Some examples of past and present beliefs (again I am only saying that there is no rational evidence in favor of a defined belief, not that it is necessarily incorrect):

Frontal lobotomies to cure schizophrenia, induced insulin shock to cure schizophrenia or epilepsy, bleeding to treat various diseases , purgatives to remove "poisons", high colonic enemas to cleanse oneself out, magnets in your shoes or on your belt to cure an aching back, copper bracelets to cure arthritis, staples in the earlobe to reduce appetite, eye exercises to improve myopia, chewing your food 20-100 times before swallowing it, an hour of sleep before midnight is worth two after midnight, a certain number of bowel movements a day or per week is necessary for good health, if you swallow fruit seeds you will grow bushes in your stomach, brown eggs are healthier than white eggs, raw (un-pasteurized) milk is healthier and safer, intravenous chelation therapy to remove harmful metals, removal of mercury fillings to de-toxify your body, fluoridated water is dangerous to your health,-----.
The way to test any of these beliefs on yourself is to alternately follow the advice and then completely ignore it either for one week or one month at a time. In that way you can determine what makes you feel better.

Other beliefs are more subtle. Yes, we all know we should lose weight, but few people believe that losing weight is beneficial enough to one's health to go through the discomfort of actually doing it. We all generally feel better after exercise ("runner's high") due to the generation of endorphins, but rarely do we make exercise part of our regular ritual. Furthermore, if we abstain for two weeks, there tends to be tremendous inertia against restarting exercise. We all believe that cigarettes are harmful, but no one believes that the one they are smoking at this instant will be fatal. We know that exceeding the speed limit is dangerous, but we do it so often that it becomes meaningless to us.

Many men believe that you are sick only if a doctor tells you that you are sick, so if you never see a doctor, then you are never sick. (This is one reason so many men become depressed after a heart attack---their system of denial has visibly failed.) Everyone believes that the less medicine you take, the less sick you are, so most patients try periodically to taper their medicines, often without checking with the doctor. Many patients absolutely refuse to have a colonoscopy, and some even refuse to do the stool- for- blood test. Some men are anxious to have a cardiac stress test, and some absolutely refuse. Meanwhile, many wives come with their husbands into the consultation room to make sure their husbands tell me the truth, and some even come into the exam room. Often a husband comes in asking for a stress test because his wife asked him to. When you dine in a restaurant if you will often hear wives telling their husbands what to eat, how much to eat, and what not to eat---again the man and his wife have different beliefs about food.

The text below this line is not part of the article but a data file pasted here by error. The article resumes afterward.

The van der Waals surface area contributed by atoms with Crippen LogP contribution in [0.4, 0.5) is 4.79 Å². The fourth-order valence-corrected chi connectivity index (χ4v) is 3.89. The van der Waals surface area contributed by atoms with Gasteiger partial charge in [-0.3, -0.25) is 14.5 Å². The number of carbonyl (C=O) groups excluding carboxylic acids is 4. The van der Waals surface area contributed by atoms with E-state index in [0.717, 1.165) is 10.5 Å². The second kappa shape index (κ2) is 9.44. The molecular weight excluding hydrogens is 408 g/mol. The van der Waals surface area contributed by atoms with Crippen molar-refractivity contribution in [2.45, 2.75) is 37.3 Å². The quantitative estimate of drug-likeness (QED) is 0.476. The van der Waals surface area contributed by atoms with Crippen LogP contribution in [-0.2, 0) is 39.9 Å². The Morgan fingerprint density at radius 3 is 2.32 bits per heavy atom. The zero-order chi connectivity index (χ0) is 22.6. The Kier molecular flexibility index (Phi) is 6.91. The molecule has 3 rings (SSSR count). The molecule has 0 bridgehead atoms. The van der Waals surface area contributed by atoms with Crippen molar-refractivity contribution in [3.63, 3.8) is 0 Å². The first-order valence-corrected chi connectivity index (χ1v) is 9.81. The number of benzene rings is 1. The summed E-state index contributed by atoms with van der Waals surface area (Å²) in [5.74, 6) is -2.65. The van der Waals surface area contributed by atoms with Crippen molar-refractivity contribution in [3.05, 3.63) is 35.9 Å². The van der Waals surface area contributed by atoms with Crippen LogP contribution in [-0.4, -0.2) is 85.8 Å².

What I am trying to say in all the above is that it is generally fruitless to try to argue a patient out of his/her medical belief system, because it is rarely rational. I can sometimes get a patient to try it my way for one month, and then make an informed decision as to whether or not they feel better, but a spouse's medical advice is generally doomed to failure. Sometimes, a patient knows what the "right" medical thing is to do, but for various subconscious reasons just refuses to do it. They even will admit that they "should" do this or that, but they won't. Just recall how difficult it was to get your two-year-old child to eat spinach, and then extrapolate to the refusal an adult can mount.

Finally, please remember Freud's dictum that the ego cannot conceive of its own non-existence, i.e. of its own death.